The family and friends of a Scots army captain who died after running the London Marathon four years ago have marked the anniversary by completing the 2.6 Challenge in his memory, raising over £2000 in aid of injured veterans.
Since Captain David Seath, from Crossgates, Fife, collapsed just three miles short of the finish line running the 2016 London Marathon for Help for Heroes, his family have gone on to raise over £310,000 for the charity through the Captain David Seath Memorial Fund.
All the money raised goes towards supporting injured forces personnel, veterans and their families in Scotland through the charity’s fellowship network. An officer in 29 Commando Regiment Royal Artillery, David had chosen to support Help for Heroes through his participation in the London Marathon as he cared passionately about veteran welfare.
The family were forced to postpone the annual Capt David Seath Memorial Fund 5km, due to take place in Dunfermline on Sunday (26 April), because of the Covid 19 pandemic, and will now hold it on Sunday 4 October, to coincide with the rescheduled London Marathon.
Instead the Seaths urged their supporters to do the 2.6 Challenge, a fundraising initiative to support charities affected by the London Marathon postponement. They rose to the challenge, undertaking activities ranging from running, walking and cycling to yoga and trampolining, raising an estimated £2000 on top of the £310,000 the family have already raised over the past four years.
Capt Seath’s mum Libby, who teaches yoga in exchange for donations to the charity, did 26 rounds of Surya Namaskar, a strenuous yoga sequence, via Zoom while brother Gary completed a 10.4km run - 4 x 2.6km marking four years of the Captain David Seath Memorial Fund.
David’s uncle Kevin Sykes undertook a 26.2km cycle in the heat of Perth, Western Australia, while his aunt Fiona and cousin Emma did a 2.6km walk. Cousin Anthony Walshe, who recently joined the RAF, completed a 2.6km run, followed by a body weight session including 26 push-ups and sit-ups and a 2 minute 26 second plank. Another cousin Sarah-Jayne Tunstall carried a 2.6km backpack on a 9.6 km run around York.
Gary Seath, who founded the Captain David Seath Memorial Fund in his brother’s memory, said: “The CDSMF is committed to supporting personnel, veterans and their families across Scotland, during the most unprecedented times. It was very disappointing to have to cancel our 5km fundraising event, however, we fully appreciated the measures taken by the Government as a means to control the spread of the coronavirus, save lives and protect the NHS.
“However, the 2.6 challenge presented an opportunity to continue to raise funds during what is proving an incredibly challenging time within the charity sector, and we have been overwhelmed by the fundraising which has been carried out in support of David’s legacy through the use of technological as well as conventional, socially-distanced means.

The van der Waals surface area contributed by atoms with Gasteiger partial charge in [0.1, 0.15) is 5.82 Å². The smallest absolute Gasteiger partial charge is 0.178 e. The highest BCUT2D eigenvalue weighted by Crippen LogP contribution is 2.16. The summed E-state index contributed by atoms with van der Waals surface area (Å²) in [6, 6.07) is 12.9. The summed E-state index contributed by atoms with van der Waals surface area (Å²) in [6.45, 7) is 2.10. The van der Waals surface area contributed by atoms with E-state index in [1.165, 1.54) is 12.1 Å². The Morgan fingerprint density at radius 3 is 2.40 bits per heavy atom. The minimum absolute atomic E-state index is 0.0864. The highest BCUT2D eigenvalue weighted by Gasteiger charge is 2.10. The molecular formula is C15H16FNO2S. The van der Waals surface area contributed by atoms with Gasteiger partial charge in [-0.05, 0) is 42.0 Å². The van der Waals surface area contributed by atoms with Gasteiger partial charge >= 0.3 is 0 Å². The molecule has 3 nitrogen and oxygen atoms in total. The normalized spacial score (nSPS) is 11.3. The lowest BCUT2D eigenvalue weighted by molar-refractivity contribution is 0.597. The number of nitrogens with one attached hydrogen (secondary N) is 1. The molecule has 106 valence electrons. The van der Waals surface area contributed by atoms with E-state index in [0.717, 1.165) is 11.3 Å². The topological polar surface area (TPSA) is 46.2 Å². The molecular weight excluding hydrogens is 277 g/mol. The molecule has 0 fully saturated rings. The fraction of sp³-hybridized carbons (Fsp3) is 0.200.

“We offer our sincere thanks to everyone who has chosen to raise funds in support of David’s legacy. This weekend also provided pause for reflection as we commemorated four years since David’s tragic passing and to have raised over £310,000.00 is testament to the dedication, commitment and generosity of those who support our cause within the UK and overseas. The situation at the moment remains very uncertain, however, we will continue to explore technological and socially distanced, safe measures as a means raise funds. As a family, it is very important to continue to support personnel, veterans and their families through Help for Heroes to receive the crucial support required across Scotland during these incredibly challenging times.”
David Martin, Help for Heroes’s Head of Fundraising, said: “We know the London Marathon weekend is particularly poignant for the Seath family, yet they have created a positive and inspiring legacy from such a painful anniversary. The funds they have raised in David’s memory make such a tangible difference to our veterans’ lives – we could not do what we do without them, and I thank all those who have raised money in David’s memory on behalf of all the veterans we support.”
Help for Heroes is continuing to provide ongoing virtual support, including benefits advice, counselling sessions, fellowship and support via phone, Skype and digital platforms, to injured veterans, service personnel and their families.
The forces charity has also extended its support to frontline workers, by making available emotional resilience resources to support NHS staff and volunteers around the UK in preparing for and dealing with traumatic experiences. Our Field Guide to Self-Care: Body, Emotion and Mind in Action originally created for, and produced with, wounded veterans is available on the Help for Heroes website for anyone who may be feeling stressed or anxious during these difficult times.
More information on the Captain David Seath Memorial Fund at https://captainseathmemorialfund.blog/. More information on how Help for Heroes support veterans at https://www.helpforheroes.org.uk/get-support/